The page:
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Two victims explain why they didn't report abuse

    Jewish victims of child sex abuse have spoken out about serious sexual crime being perpetrated within the UK’s strictly Orthodox Jewish community, writes Jonathan Kalmus.

    Two victims — who are not involved in the Dispatches film — have spoken exclusively to the JC.

    Both from Greater Manchester, they explained why they have never spoken openly about abuse or reported the allegations to the police. They said rabbis in whom they confided provided mixed responses, including utter naivety about what to do.

    But they also said that they feared the response of their own community and could not face the prosecution process or destroying a perpetrator’s family, whom they knew.

    One woman claimed that her son was abused, together with other children, when he was just six. The children were encouraged, with sweets, to fondle a Charedi man by placing their hands in his underpants. But the allegations only came to light more than five years later.

    “My husband was absolutely horrified. My first thought was to call the police. My husband said no, because the man has a family and little children and it would hurt them badly.

    “I would have preferred to have had him openly charged, to protect other people... But I am very familiar with [the alleged perpetrator’s] wife. I knew her, I knew her kids. I didn’t feel I could do it.”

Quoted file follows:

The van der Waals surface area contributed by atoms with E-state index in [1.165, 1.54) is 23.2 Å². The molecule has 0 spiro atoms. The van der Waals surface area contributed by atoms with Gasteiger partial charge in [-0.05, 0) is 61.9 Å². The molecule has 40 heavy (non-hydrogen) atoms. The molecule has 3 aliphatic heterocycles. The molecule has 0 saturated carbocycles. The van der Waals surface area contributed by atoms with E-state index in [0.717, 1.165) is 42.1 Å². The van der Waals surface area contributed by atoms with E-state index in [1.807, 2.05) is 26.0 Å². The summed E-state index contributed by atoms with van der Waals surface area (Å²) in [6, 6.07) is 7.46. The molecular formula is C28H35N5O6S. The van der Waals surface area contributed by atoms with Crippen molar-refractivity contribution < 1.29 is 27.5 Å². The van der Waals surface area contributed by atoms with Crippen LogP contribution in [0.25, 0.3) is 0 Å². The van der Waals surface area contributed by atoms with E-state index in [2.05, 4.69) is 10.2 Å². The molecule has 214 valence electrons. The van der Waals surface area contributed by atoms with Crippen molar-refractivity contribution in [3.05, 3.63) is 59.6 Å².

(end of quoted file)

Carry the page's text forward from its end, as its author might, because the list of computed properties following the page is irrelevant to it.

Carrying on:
A man from Salford alleges he suffered repeated attempted rape when he was 15, by a Charedi businessman who tied him up with a chasidic prayer belt, a gartel, while plying him with alcohol, marijuana and food. Attacks took place over many months, it is claimed.

    “He would scream at me and squeeze my testicles until I was black and blue to punish me, if I confronted him.

    “I never told my parents. I’d confided in a few friends. They believed me, but didn’t know what to do”.

    Eventually the boy turned to a rabbi.

    “He told me I should go to the Child Protection Team straight away. He said, they will put you in contact with the police. He also got me a psychologist in London.

    “I felt relieved, that I had done the right thing”.

    But after a number of meetings with police, the boy became scared. “I was nervous. There were stories in the papers about a boy who was raped. I thought I would be just another one of these kids in the newspaper”.

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